Family Life


3 min Read

What a Trip

Shove over!

If you are about to embark on a road trip, will the backseat be squished all the way to the cottage? If you have other siblings, will they be resentful if they have to bunk together?

How well do you know this kid?

It’s better to invite a friend you know well than, “You know him, Mom, that kid who came by last summer.”

Have a choice of a few friends

If the chosen friend cannot make it, your trip with your tween will be worse than if you’d never asked a friend along. Before your child decides on whom to ask, look at a list of a few friends and send out feelers to the parents before making a formal invitation to see if it would be feasible. It will help to have ‘back up’ kids who you know would be a good fit on the trip if the first choice can’t come along.

It costs how much?

Here’s the tricky part. As you are the person extending the invitation, good etiquette dictates that you need to absorb the friend’s costs. Most parents, however, will offer to pony up some extra to help with the expenses. Consider the finances of the friend’s family, too. If you know they couldn’t afford to help out, let them know, diplomatically, that you are offering to cover all costs.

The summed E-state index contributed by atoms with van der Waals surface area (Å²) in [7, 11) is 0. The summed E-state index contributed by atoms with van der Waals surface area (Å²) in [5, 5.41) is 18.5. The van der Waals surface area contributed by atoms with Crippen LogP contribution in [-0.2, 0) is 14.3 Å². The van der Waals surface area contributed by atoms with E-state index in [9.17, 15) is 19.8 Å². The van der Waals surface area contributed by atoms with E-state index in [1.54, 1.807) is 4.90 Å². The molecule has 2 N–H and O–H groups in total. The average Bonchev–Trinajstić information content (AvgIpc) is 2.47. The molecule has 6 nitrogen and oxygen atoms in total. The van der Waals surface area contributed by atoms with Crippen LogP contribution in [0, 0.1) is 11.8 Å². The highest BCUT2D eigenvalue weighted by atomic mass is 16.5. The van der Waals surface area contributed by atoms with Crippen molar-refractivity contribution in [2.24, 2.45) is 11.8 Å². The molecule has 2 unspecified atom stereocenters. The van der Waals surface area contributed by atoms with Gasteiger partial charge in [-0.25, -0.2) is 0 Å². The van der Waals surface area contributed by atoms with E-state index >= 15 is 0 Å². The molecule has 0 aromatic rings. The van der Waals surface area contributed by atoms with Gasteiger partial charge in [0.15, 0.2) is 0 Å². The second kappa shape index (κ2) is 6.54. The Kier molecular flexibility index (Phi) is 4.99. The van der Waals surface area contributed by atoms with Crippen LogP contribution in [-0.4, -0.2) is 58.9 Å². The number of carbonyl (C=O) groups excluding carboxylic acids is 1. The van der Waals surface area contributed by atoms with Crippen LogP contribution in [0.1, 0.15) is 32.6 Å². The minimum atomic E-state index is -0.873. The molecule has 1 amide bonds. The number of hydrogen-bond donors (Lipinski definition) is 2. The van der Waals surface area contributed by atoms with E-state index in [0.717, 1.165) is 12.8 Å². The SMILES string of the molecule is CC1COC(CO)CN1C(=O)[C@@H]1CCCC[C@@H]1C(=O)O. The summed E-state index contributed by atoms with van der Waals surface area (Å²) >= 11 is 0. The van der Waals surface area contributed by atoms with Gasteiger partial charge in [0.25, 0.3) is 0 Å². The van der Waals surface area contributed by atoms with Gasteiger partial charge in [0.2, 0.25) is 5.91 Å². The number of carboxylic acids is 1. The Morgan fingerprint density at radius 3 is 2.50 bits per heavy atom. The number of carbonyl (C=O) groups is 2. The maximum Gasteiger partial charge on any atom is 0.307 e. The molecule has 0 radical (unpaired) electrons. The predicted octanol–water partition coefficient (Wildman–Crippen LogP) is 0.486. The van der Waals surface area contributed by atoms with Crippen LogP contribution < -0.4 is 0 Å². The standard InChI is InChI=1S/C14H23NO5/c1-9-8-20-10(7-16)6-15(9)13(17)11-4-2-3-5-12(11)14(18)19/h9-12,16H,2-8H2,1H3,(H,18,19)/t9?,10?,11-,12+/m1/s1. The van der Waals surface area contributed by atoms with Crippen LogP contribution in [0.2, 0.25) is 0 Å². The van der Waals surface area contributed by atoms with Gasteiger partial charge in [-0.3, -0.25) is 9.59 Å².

Just to be clear

Before your child excitedly runs off to invite his buddy, let him know that the invitation must come from you to the parents. That way you can give the parents a chance to ask questions and to discuss any concerns they might have. You can then find out the child’s food preferences, health concerns, discipline preferences and any tips they might have to help you on your journey. Supply the child’s parents with an itinerary and contact numbers.

✽Be sure you have the friend’s health card, directions about any medications and an emergency contact in case you cannot reach the child’s parents. If you’re planning to cross borders, get consent letters. They need to state that you have permission to take the child on holiday with you, and should be signed by both of the child’s parents if possible. PC

a man carrying two children

Related Articles